02 Aug 2015
Jose Mourinho – The Marmite Manager
The facts say that Jose Mourinho’s record of success is up there with the very best. So what is it that makes Mr Mourinho “the special one”?
There are probably lots of answers, but he unquestionably adheres to the KISS principle – Keep It Simple Stupid. No square pegs in round holes. No fancy, complicated tactics. Play players who are talented, but who have to work hard, be disciplined and do their job. Compact space and make it difficult for the opposition to score. Make the best of attacking set pieces. Get the ball into the opposition box where goals are scored. Understand and exploit the opposition weaknesses and nullify their strengths.
This is a great documentary that explores the enigma, wrapped in a puzzle that is the Marmite Manager – Jose Mourinho.
Jose Mourinho was born on the 26th January 1963. He had a very modest playing career playing 97 games and scoring 15 goals for 4 Portuguese second division clubs, Rio Ave, Belenenses, Sesimbra and Comercio e Industria from 1980 – 1987.
His father, also called Jose was a professional footballer, playing for Os Belenenses and Vitoria de Setubal and earned one cap for Portugal. His father was his coach when he started his professional playing career at Rio Ave and there is no doubt that his father has been a driving influence on his coaching career.
He studied Sports Science in the Technical University of Lisbon and attended coaching courses in the UK. He also worked as a Physical Education teacher.
In 1992, he became the Interpreter for one of his main coaching mentors and major influences, Sir Bobby Robson who had been appointed the new Manager of Sporting CP. Bobby Robson obviously admired the young Jose and took him to FC Porto, where Robson enjoyed great success and then onto Barcelona where Jose gradually had a greater involvement and influence, not only translating but planning training sessions and working with players on tactics and analysis of opponents. Robson and Mourinho’s styles complemented each other: the Englishman favoured an attacking style, while Mourinho covered defensive options, and the Portuguese’s love of planning and training combined with Robson’s direct man-management.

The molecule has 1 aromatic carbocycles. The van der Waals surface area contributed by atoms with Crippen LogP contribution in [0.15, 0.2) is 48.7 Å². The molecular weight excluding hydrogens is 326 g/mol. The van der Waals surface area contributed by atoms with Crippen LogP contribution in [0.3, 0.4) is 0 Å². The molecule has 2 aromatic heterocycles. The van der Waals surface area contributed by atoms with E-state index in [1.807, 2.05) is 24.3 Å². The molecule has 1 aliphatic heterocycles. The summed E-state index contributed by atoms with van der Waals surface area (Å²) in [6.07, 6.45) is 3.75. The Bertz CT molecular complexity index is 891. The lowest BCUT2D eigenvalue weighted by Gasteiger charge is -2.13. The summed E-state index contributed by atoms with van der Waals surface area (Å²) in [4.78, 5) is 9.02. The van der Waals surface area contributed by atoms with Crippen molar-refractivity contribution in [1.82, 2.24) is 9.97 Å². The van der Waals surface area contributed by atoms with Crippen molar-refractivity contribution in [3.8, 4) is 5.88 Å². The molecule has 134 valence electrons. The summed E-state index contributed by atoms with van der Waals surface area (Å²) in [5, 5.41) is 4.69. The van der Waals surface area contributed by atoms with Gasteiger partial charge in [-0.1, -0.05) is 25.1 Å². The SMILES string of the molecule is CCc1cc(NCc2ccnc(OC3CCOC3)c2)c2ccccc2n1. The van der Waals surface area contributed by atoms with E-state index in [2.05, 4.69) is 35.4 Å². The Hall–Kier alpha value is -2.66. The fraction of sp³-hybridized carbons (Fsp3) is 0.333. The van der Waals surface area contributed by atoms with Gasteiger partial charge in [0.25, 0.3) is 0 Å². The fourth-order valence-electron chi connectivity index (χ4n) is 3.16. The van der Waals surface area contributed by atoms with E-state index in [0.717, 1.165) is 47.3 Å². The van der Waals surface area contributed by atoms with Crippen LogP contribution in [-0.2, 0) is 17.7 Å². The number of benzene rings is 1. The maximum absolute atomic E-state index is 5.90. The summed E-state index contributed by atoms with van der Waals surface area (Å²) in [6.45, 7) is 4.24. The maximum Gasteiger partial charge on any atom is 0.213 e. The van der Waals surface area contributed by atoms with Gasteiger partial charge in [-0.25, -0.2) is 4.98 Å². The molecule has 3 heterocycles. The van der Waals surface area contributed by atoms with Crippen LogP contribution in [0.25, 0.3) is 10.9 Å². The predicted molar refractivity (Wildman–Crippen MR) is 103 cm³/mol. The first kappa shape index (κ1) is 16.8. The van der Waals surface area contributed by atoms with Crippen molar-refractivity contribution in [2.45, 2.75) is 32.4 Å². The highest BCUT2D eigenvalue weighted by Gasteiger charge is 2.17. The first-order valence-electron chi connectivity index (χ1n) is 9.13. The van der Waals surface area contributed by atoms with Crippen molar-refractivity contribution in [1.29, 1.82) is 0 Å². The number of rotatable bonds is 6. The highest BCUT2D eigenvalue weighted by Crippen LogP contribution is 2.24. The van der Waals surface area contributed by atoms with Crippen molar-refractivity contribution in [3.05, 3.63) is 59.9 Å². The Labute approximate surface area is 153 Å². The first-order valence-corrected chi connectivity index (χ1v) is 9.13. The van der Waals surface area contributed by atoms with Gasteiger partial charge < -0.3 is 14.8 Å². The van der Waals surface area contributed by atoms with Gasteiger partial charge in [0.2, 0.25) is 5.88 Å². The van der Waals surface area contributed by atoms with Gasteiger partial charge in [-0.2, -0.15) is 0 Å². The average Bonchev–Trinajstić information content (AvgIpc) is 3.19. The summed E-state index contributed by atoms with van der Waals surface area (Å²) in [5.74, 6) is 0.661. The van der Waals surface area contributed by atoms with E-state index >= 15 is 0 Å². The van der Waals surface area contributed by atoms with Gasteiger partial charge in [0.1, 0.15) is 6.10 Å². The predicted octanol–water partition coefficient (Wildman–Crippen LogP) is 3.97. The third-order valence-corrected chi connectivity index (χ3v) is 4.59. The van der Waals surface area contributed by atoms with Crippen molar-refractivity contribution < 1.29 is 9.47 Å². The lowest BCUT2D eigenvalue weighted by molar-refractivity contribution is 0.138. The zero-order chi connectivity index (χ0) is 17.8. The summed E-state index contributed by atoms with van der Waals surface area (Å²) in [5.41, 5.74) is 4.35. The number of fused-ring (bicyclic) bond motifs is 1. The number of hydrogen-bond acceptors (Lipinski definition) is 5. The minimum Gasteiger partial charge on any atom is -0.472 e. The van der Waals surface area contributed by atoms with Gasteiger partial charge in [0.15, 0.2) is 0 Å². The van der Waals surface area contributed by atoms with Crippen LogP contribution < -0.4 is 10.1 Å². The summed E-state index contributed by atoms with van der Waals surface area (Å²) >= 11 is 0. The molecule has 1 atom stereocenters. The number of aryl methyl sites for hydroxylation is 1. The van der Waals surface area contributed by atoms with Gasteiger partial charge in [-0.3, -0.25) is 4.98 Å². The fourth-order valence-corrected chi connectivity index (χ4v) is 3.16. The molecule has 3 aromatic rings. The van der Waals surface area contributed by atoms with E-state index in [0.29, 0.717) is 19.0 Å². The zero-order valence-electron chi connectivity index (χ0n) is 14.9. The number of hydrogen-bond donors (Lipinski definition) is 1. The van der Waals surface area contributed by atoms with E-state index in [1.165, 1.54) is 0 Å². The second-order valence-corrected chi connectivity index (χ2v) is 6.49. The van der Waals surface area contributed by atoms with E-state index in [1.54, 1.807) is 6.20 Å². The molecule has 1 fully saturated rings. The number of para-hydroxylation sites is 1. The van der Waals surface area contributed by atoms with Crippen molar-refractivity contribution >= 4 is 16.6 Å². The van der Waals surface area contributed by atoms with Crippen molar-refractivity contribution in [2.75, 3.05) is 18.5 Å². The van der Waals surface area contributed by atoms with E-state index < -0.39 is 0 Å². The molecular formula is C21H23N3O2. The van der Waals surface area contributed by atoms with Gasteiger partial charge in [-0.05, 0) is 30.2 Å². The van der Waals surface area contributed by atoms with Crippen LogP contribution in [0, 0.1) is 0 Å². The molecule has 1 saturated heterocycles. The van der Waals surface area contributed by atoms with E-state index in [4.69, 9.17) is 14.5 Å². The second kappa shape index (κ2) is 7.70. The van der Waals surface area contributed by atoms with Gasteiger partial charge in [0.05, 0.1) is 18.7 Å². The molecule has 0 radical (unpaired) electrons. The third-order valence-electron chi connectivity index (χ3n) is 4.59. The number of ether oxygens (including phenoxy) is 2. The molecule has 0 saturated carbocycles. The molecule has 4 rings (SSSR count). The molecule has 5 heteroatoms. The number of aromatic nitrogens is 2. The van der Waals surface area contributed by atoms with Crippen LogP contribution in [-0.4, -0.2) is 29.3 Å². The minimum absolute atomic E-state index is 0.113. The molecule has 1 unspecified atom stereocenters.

When Sir Bobby Robson moved on, Jose remained at Barcelona, now as Assistant Manager to the current Manchester Manager Louis van Gaal.
Mr Mourinho was now on his way. Louis van Gaal gave him greater responsibility and he thrived and grew. The rest as they say is history. His first appointment as a Manager was at Portuguese giants Benfica, but he was only there for a couple of months and 11 games, mainly down to a power battle with the President Vilarinho, which Jose lost and subsequently was forced to resign. Mourinho found a new managerial post in July 2001 with União de Leiria where he coached them to success and caught the attention of the bigger clubs again.
In January 2002, he joined Porto as Head Coach and quickly transformed the side and introduced radical and somewhat controversial new training methods, but they worked and Jose became a wanted man.
The documentary not only explores Jose’s record at Porto, Chelsea, Inter Milan, Real Madrid and Chelsea again, but also what makes the man tick.
Uniquely and remarkably , Jose has won the League title at every club he managed from 2002, in 4 different countries. 9 Champion League Semi Finals and 2 Champion League winner medals at Porto and Inter Milan, 7 domestic Cup wins, 4 Super Cups, one Europa Cup and one World Club Championship. A truly fantastic record of success.